A walk through library history

By Lindsey Wright
Flapjack Chronicle 

Students rushed in and out of automatic sliding glass doors. Both student and teacher alike could be seen sitting in the café enjoying a steaming cup of their favorite beverage or nestled down in the workspace of their choosing. Amidst the usual hustle and bustle of the library’s first floor lobby, the grand opening of the new library exhibit, The Evolution of Information, began.

March is the Library Showcase month that coincides with the ongoing celebration of the HSU centennial year. This was just a kick off to all of the next seven events that the library staff has planned for the month.

Anna Kircher, the information technician chief working in the dean’s office, was responsible for finding the funds and giving permission for this exhibit to exist.

Kircher spoke highly of her fellow faculty and gave them praise for a job well done.

“Carly [Marino], Kumi [Watanabe-Schock], and Kaitie [Lasla] are three of the wonderful ladies who picked up this idea and ran with it,” said Kircher.

People started to gather around the nearly invisible glass windows encompassing the display of library history. With a large wooden canoe to their left, students sprint through time, only a few slowed to acknowledge the carefully selected and displayed artifacts on their right.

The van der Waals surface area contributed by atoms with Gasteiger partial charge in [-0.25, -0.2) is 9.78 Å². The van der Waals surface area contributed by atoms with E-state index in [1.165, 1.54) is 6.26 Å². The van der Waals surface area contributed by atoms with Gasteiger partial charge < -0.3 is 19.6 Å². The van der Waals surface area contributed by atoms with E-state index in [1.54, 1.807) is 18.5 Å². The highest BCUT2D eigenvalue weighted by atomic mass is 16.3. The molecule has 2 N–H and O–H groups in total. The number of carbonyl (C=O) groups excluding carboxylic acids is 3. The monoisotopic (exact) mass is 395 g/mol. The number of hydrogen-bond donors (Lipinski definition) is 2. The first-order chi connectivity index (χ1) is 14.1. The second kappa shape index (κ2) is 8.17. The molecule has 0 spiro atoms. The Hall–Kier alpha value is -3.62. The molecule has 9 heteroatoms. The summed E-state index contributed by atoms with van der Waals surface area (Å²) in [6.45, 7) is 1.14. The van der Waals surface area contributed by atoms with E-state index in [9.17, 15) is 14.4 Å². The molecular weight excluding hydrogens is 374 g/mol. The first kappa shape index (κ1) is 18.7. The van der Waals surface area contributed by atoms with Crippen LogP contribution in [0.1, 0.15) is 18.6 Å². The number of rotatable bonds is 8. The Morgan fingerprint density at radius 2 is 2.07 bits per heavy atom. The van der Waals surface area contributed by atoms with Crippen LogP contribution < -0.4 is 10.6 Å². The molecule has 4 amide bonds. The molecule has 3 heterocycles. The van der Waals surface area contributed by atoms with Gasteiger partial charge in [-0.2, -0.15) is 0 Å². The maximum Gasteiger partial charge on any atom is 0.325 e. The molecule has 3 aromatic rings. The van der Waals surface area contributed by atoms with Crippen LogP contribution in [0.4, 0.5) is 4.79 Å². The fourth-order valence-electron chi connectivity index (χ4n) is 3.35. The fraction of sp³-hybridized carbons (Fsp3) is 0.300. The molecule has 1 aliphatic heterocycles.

“This [the display] is setup from old to new as students walk through it. They can walk through time!” said co-curator Kathryn Beckley.

She and many others worked vigorously for two months to bring this exhibit to life. The exhibit will be up for the whole month. Beckley gushes about her favorite artifact, a photograph from the Erickson Collection.

“We selected artifacts that would be relatable to the students and to the centennial year. We also wanted this exhibit to promote the HSU library’s special collections from the Humboldt Room,” said Katie Lasla, one of the special collections librarians.

Everyone munched on the cookies placed out for the grand opening, and gazed at the old novels and textbooks or educated themselves on the fun facts scattered throughout the entire display. The constant flow of people through the exhibit created a nonchalant mood to the entire event.

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